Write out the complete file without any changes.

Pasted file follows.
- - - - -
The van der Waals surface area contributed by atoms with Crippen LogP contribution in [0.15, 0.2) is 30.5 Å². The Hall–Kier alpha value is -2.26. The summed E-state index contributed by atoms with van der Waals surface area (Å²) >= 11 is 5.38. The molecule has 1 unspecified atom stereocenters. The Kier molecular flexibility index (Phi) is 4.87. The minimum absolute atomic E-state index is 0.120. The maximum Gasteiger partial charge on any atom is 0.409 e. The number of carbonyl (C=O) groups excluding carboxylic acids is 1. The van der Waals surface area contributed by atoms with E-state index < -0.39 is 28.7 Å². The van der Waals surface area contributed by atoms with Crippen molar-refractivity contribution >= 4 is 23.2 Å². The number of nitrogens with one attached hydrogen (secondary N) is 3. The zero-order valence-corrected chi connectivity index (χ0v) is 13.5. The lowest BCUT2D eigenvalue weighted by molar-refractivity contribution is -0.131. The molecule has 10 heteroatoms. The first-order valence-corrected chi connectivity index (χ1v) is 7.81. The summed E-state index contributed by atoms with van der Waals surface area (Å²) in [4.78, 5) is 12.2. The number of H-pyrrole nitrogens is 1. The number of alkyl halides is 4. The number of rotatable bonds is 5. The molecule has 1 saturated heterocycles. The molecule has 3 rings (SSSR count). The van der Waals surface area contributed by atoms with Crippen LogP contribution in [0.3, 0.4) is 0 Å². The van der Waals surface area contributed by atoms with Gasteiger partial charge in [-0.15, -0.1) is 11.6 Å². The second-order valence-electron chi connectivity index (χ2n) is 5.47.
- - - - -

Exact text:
The van der Waals surface area contributed by atoms with Crippen LogP contribution in [0.15, 0.2) is 30.5 Å². The Hall–Kier alpha value is -2.26. The summed E-state index contributed by atoms with van der Waals surface area (Å²) >= 11 is 5.38. The molecule has 1 unspecified atom stereocenters. The Kier molecular flexibility index (Phi) is 4.87. The minimum absolute atomic E-state index is 0.120. The maximum Gasteiger partial charge on any atom is 0.409 e. The number of carbonyl (C=O) groups excluding carboxylic acids is 1. The van der Waals surface area contributed by atoms with E-state index < -0.39 is 28.7 Å². The van der Waals surface area contributed by atoms with Crippen molar-refractivity contribution >= 4 is 23.2 Å². The number of nitrogens with one attached hydrogen (secondary N) is 3. The zero-order valence-corrected chi connectivity index (χ0v) is 13.5. The lowest BCUT2D eigenvalue weighted by molar-refractivity contribution is -0.131. The molecule has 10 heteroatoms. The first-order valence-corrected chi connectivity index (χ1v) is 7.81. The summed E-state index contributed by atoms with van der Waals surface area (Å²) in [4.78, 5) is 12.2. The number of H-pyrrole nitrogens is 1. The number of alkyl halides is 4. The number of rotatable bonds is 5. The molecule has 1 saturated heterocycles. The molecule has 3 rings (SSSR count). The van der Waals surface area contributed by atoms with Crippen LogP contribution in [0.3, 0.4) is 0 Å². The van der Waals surface area contributed by atoms with Gasteiger partial charge in [-0.15, -0.1) is 11.6 Å². The second-order valence-electron chi connectivity index (χ2n) is 5.47.